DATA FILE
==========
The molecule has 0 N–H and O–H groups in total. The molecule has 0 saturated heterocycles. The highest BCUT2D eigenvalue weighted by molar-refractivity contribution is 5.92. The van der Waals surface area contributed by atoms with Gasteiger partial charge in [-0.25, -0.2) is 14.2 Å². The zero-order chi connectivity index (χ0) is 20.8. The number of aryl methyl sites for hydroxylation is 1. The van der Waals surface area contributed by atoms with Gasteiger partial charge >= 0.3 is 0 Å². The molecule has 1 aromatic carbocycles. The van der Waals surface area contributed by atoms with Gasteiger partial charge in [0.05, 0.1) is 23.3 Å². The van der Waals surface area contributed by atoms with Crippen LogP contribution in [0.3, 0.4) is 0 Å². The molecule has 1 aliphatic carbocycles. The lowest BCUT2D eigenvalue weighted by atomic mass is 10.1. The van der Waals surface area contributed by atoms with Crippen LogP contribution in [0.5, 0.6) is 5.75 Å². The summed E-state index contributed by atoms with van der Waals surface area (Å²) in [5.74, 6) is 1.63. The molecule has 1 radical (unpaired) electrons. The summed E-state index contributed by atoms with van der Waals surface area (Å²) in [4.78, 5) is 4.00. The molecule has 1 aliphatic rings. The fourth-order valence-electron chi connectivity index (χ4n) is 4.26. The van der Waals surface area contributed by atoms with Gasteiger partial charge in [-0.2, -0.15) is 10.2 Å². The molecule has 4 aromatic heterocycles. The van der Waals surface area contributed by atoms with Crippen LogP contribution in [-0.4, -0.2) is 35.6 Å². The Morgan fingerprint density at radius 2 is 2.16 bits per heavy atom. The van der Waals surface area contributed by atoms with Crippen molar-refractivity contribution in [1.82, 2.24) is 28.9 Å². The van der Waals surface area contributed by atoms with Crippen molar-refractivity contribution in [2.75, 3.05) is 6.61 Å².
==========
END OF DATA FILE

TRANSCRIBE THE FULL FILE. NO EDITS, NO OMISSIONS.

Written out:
The molecule has 0 N–H and O–H groups in total. The molecule has 0 saturated heterocycles. The highest BCUT2D eigenvalue weighted by molar-refractivity contribution is 5.92. The van der Waals surface area contributed by atoms with Gasteiger partial charge in [-0.25, -0.2) is 14.2 Å². The zero-order chi connectivity index (χ0) is 20.8. The number of aryl methyl sites for hydroxylation is 1. The van der Waals surface area contributed by atoms with Gasteiger partial charge >= 0.3 is 0 Å². The molecule has 1 aromatic carbocycles. The van der Waals surface area contributed by atoms with Gasteiger partial charge in [0.05, 0.1) is 23.3 Å². The van der Waals surface area contributed by atoms with Crippen LogP contribution in [0.3, 0.4) is 0 Å². The molecule has 1 aliphatic carbocycles. The lowest BCUT2D eigenvalue weighted by atomic mass is 10.1. The van der Waals surface area contributed by atoms with Crippen LogP contribution in [0.5, 0.6) is 5.75 Å². The summed E-state index contributed by atoms with van der Waals surface area (Å²) in [5.74, 6) is 1.63. The molecule has 1 radical (unpaired) electrons. The summed E-state index contributed by atoms with van der Waals surface area (Å²) in [4.78, 5) is 4.00. The molecule has 1 aliphatic rings. The fourth-order valence-electron chi connectivity index (χ4n) is 4.26. The van der Waals surface area contributed by atoms with Gasteiger partial charge in [-0.2, -0.15) is 10.2 Å². The molecule has 4 aromatic heterocycles. The van der Waals surface area contributed by atoms with Crippen LogP contribution in [-0.4, -0.2) is 35.6 Å². The Morgan fingerprint density at radius 2 is 2.16 bits per heavy atom. The van der Waals surface area contributed by atoms with Crippen molar-refractivity contribution in [1.82, 2.24) is 28.9 Å². The van der Waals surface area contributed by atoms with Crippen molar-refractivity contribution in [2.75, 3.05) is 6.61 Å².